This is already false for $G={\rm GL}(1,F)$. In that case a cuspidal irreducible representation is a smooth character $\chi$ of $F$. The contragredient is $\chi^{-1}$. We have $\chi \sim \chi^{-1}$ iff $\chi^2$ is unramified. There are easy counter-examples.

Let us give another counter-example in higher rank. Take $G={\rm PGL}(n,F)$ and $\pi$ compactly induced from an irreducible smooth representation $\lambda$ of ${\rm PGL}(n,O_F )$, $O_F$ the ring of integers of $F$. Assume that $\lambda$ is lifted from a cuspidal representation $\sigma$ of ${\rm PGL}(n,k_F )$, where $k_F$ is the residue field of $F$ (so $\pi$ is of level $0$).
Then $\lambda$ is a type for the Bernstein block of $\pi$ in the sense of Bushnell and Kutzko's type theory. If $\pi\sim {\tilde \pi}$ then $\lambda$ and $\tilde \lambda$ are types for the same Bernstein block. By a standard result of type theory for ${\rm PGL}(n,F)$, $\lambda$ and $\tilde \lambda$, whence $\sigma$ anb $\tilde \sigma$, are isomorphic. By Green's parametrization, $\sigma$ is attached to a regular character $\chi$ of $l^\times$, trivial on $k_F^\times$, where $l/k_F$ is a degree $n$ extension. Then $\sigma\sim {\tilde \sigma}$ is equivalent to $\chi$ and $\chi^{-1}$ belonging to the same ${\rm Gal}(l/k_F )$-orbit. It is then an easy exercise to build up a counter-example.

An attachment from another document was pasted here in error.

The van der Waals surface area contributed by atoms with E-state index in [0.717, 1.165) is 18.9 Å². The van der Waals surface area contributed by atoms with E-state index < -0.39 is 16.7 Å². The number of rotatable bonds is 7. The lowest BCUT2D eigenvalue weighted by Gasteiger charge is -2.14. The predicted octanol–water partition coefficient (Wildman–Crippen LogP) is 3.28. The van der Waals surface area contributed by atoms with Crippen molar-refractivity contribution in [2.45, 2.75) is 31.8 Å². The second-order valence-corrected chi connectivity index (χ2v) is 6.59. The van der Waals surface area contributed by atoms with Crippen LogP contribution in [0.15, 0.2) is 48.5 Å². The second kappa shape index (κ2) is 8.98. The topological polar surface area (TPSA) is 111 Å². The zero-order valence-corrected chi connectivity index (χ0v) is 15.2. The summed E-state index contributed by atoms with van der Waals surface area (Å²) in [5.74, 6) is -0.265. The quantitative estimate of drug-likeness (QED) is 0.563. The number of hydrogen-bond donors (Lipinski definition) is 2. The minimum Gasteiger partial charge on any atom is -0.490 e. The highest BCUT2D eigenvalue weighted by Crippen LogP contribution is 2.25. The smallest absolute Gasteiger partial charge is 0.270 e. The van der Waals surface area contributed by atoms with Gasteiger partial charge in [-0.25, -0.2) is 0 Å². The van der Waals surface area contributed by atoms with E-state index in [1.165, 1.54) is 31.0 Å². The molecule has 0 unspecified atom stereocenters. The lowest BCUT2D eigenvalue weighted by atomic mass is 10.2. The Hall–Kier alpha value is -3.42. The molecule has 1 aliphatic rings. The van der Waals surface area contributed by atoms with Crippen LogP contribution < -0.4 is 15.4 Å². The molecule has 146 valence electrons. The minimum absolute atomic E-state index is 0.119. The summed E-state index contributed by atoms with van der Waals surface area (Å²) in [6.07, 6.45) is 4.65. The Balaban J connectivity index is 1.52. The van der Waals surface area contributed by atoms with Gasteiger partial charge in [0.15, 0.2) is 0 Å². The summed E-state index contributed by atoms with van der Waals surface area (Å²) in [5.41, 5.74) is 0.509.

hasno (non-trivial) characters, as happens, for example, for $G = \mathrm{SL}_2(F)$ (at least if $\mathrm{char}(F) \ne 2$). $\endgroup$